Asp4Hs: ASP Security Notes

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Here are warnings of a few common security issues that can come up with respect to ASP use. See also the Security section of Asp4Hs:Links for some good pointers.

The Macromedia Security Zone has bulletins and articles on many security issues. Many are obviously ColdFusion-related, but some apply to general server setup, website development and web applications and especially to ASP.

Some Security Best Practice technote articles to note:

Use of .INC extensions for ASP include files

If you do as many early microsoft documents recommend, and use .INC as the filename extension for files included in other ASP files, your script code may be viewed by anyone who enters the correct URL.
Solution or Workaround
If you name all include files with a .ASP extension, your webserver will attempt to process them rather than just passing them directly to a person attempting to view them. Depending upon the contents, the page shown to the browser will be blank.

Some people use naming conventions such as filename.INC.ASP or IncFileName.ASP to indicate which files are include files. Others use a specific directory for all include files, but use .asp as the file extension.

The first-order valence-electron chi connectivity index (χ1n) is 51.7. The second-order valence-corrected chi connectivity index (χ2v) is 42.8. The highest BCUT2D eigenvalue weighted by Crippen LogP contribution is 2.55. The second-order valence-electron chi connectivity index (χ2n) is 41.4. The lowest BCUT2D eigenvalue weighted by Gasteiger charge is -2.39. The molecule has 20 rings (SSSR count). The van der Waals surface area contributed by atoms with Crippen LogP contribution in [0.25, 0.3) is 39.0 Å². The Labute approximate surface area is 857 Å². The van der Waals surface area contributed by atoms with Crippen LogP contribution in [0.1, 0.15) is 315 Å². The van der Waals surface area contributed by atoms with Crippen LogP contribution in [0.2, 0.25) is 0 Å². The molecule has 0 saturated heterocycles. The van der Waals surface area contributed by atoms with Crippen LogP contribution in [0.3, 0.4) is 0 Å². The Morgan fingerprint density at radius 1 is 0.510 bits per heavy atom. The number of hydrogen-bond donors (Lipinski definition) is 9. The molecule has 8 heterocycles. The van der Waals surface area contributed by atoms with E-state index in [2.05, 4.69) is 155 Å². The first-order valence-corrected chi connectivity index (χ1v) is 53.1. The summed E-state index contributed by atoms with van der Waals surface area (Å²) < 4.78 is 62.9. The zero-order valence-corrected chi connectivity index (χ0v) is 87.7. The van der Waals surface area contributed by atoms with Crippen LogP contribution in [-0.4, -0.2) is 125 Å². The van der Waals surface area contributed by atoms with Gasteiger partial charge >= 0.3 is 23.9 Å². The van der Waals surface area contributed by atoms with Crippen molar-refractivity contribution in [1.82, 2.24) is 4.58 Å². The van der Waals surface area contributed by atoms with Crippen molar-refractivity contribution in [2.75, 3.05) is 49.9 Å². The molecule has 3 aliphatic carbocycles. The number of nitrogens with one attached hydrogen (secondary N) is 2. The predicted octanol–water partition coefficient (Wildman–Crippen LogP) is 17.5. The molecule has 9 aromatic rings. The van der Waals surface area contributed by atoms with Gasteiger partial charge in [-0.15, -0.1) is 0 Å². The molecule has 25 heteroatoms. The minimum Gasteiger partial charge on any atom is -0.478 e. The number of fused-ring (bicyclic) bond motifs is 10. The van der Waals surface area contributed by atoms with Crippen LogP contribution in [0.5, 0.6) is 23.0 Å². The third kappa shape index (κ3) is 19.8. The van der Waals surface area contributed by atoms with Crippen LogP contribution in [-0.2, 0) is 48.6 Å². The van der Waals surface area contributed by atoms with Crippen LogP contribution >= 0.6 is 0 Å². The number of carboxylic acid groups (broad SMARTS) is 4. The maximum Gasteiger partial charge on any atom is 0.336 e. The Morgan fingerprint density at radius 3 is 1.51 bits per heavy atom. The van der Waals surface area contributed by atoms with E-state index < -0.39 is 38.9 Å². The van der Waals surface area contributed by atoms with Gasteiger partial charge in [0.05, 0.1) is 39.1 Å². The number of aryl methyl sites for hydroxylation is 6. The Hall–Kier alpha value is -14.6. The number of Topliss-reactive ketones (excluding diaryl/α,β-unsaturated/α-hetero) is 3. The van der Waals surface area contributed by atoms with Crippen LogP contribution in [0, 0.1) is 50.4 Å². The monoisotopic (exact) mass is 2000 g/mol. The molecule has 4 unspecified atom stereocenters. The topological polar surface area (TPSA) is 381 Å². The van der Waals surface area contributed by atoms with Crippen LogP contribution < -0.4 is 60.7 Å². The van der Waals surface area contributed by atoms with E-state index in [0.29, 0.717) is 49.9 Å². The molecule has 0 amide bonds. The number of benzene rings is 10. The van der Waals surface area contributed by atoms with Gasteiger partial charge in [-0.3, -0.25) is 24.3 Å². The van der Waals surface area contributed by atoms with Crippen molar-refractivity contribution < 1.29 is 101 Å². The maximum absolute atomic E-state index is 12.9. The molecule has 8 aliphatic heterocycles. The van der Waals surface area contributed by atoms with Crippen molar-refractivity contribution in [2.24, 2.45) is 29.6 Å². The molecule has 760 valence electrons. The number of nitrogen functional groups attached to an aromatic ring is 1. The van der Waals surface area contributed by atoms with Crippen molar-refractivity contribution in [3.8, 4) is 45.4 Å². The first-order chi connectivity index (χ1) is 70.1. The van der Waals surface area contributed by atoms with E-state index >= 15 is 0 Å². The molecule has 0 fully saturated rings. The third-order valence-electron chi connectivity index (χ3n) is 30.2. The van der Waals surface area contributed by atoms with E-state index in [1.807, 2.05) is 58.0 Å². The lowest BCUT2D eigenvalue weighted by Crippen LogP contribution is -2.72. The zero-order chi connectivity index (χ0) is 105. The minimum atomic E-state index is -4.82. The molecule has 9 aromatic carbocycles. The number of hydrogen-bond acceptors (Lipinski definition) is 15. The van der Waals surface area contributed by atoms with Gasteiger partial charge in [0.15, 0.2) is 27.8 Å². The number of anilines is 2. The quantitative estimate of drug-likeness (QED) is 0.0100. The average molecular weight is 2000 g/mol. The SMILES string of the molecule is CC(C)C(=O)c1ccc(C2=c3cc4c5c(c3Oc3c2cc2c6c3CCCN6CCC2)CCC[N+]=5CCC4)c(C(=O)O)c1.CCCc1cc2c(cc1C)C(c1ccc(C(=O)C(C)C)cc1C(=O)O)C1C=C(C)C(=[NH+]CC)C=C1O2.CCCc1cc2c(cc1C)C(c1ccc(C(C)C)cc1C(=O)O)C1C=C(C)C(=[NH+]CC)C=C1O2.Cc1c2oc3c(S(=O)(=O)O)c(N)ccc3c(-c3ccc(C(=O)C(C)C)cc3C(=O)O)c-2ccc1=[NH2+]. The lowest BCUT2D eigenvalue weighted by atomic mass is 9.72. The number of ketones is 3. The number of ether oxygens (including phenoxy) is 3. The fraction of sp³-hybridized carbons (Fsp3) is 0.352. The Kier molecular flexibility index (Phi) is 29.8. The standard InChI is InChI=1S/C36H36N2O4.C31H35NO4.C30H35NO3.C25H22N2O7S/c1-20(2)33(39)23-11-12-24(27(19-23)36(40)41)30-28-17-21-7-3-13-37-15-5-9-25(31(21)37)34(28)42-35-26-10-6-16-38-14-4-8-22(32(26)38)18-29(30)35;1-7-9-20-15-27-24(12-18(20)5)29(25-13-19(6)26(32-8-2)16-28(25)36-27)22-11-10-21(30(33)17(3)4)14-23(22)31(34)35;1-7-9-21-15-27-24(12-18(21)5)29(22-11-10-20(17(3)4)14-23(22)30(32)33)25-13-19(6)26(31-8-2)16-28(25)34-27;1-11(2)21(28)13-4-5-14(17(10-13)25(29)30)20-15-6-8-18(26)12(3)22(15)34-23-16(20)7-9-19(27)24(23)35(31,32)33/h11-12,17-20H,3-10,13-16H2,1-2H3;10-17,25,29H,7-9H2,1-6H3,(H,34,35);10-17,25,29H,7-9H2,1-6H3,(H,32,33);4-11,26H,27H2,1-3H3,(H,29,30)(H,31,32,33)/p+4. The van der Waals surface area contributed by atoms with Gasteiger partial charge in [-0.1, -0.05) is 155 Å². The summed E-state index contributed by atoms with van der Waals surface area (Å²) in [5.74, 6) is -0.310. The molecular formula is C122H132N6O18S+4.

Viewing of .BAK files on the server

Here is an email from the NTBUGTRAQ mailing list describing this issue. (here)

Date: Tue, 1 Feb 2000
From: Graeme Slogrove Graeme@NA.CO.ZA
Subject: Possible security issue with ASP

I have reported this to Microsoft, and they say this is normal behaviour (probably is), but I will rather be safe than sorry :)

Many websites are "hand-edited" by the programmers, especially ASP sites. People using Visual Interdev, HomeSite, and others sometimes save their work directly to the server. The problem arises when the package you are using creates a .BAK file when you save your work.

By simply pointing the browser at one of those BAK files, you can easily view all the script tags in the page, by viewing the source returned. Since it is not processed by the remote server, all tags remain intact.

I picked this up doing work on a development server.

For those people worried about the security of this, there are two solutions

1) Associate .BAK files to the ASP engine to ensure that any tags are removed before sending; or

2) Make sure all .BAK files are deleted every time you've finished your work

Whilst some people might not see this as an issue, others may have reason to fear - on our hosting site we found more than 200 .bak files of ASP code that clients have uploaded.

So, even if you don't do it for yourself, do it for the client ;) Regards,
Graeme Slogrove, BSc (Eng) Elec (Wits)
Director, Systems Development & Value Added Services
NetActive Internet